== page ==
When the two sides unveiled baseball’s new collective bargaining agreement, the Players Association trumpeted the increased number of arbitration-eligible players as one of its major victories. In the past, the 17 percent of players with the most service time among players with between two and three years became eligible. Now, that percentage has been bumped up to 22 percent.
Put another way: Under the old system, teams could promote players to the major leagues in late May and feel comfortable that they would not become Super Two players – that they would become eligible for arbitration after three full seasons, not two-plus seasons. Under the new system, the threshold is probably moved back to early or mid-June.
For the Nationals, this change is most pertinent for one of their most important players. Bryce Harper, having survived Class AA and conquered the Arizona Fall League, seems certain to reach the majors sometime in 2012. But when? And will the new rules have any effect?
(Before I go any further, I should note that Mark Zuckerman did a good job delving into this issue yesterday. I’ll be broaching some different angles here.)
The bottom line is this: Bryce Harper is probably not going to make the Nationals’ opening day roster, and he’s probably not going to get promoted before the Super Two deadline. The Nationals have too much at stake from a development standpoint to rush Harper to the majors on opening day, before he gains experience at Class AAA. And, that being the case, they have too much at stake from a financial standpoint not to wait a few extra weeks before calling him up.
So, then, the new CBA could have an impact on Harper’s arrival. The Nationals would be making a smart business decision – the one most every team would make, not some cheapskate move – by delaying their decision to call up Harper until the deadline passes, even if he’s ready in, say, mid-May.
The thing is, waiting to call him up would also be in their best interest from the standpoint of developing Harper. Stephen Strasburg spent about two months in the minor leagues, but Strasburg’s situation was wholly different from Harper’s. He was more than two years older and had pitched at college baseball’s highest level for three years. Harper played one year of junior college, he just turned 19 and he has fewer than 600 professional at-bats, even counting the Fall League.
Manager Davey Johnson has said he’ll give Harper a chance to make the roster, and that’s the fair and right thing to say. In reality, Harper just will not be ready to make the leap to the majors on opening day. One more half season in Class AAA at his current progression would probably be the minimum he needs to ensure the proper minor league experience – and at that point, the Super Two rules, under the old system or the new system, would be moot.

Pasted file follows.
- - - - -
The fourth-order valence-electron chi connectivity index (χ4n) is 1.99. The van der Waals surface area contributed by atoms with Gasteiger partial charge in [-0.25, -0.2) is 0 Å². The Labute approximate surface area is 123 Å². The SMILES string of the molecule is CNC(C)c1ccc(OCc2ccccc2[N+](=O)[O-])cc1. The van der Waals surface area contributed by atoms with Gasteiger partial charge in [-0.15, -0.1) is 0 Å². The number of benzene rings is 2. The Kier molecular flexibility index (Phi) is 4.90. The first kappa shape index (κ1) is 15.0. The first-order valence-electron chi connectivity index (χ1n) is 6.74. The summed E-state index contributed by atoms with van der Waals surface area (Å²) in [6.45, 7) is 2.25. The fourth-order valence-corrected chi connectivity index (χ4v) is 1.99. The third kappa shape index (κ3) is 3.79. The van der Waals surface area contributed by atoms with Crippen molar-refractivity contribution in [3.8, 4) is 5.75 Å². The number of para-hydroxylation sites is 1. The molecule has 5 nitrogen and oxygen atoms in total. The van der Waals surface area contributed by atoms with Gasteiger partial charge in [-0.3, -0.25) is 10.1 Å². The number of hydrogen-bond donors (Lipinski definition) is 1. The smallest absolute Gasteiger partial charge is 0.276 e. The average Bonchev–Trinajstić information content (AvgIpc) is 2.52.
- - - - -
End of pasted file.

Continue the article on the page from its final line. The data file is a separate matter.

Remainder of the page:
In the past, it should be noted, the Nationals have not been slaves to the Super Two deadline. Closer Drew Storen will eventually become a Super Two player, since the Nationals called him up in early May of 2010. Jordan Zimmermann will also be eligible for arbitration this offseason.
Harper’s situation does make for an interesting hypothetical: Harper was drafted in 2010 and signed a five-year major league deal. Say he debuts at a point early enough in the 2012 season that he becomes a Super Two. (Again, that’s an incredible longshot. Just hypothetical.) Because of the five-year contract, Harper already has a 2015 salary committed to him. But, under this scenario, he would also be eligible for arbitration in 2015.
How, then, would his 2015 salary be determined under this scenario? Does the pre-determined salary override the arbitration eligibility? Or does the fact that the player became eligible for arbitration mean you throw out the 2015 number?
The answer: In almost every major-league contract signed coming out of the draft, players can opt out of any remaining years if they are arbitration eligible so that they can utilize the arbitration rights. I’m not 100-percent sure about Harper’s deal, but here’s guessing Scott Boras didn’t forget to add the opt-out clause.
Either way, it looks like that clause and the CBA will have a small impact, if any, on Harper’s career path. Harper can go back to asking Wale for a name-check on Twitter and enjoying Thanksgiving with the family. The overwhelming odds are he’ll still make a boatload of money in arbitration come the 2016 season, and he’ll be eligible for free agency after 2018. The new rules really will not affect him all that much.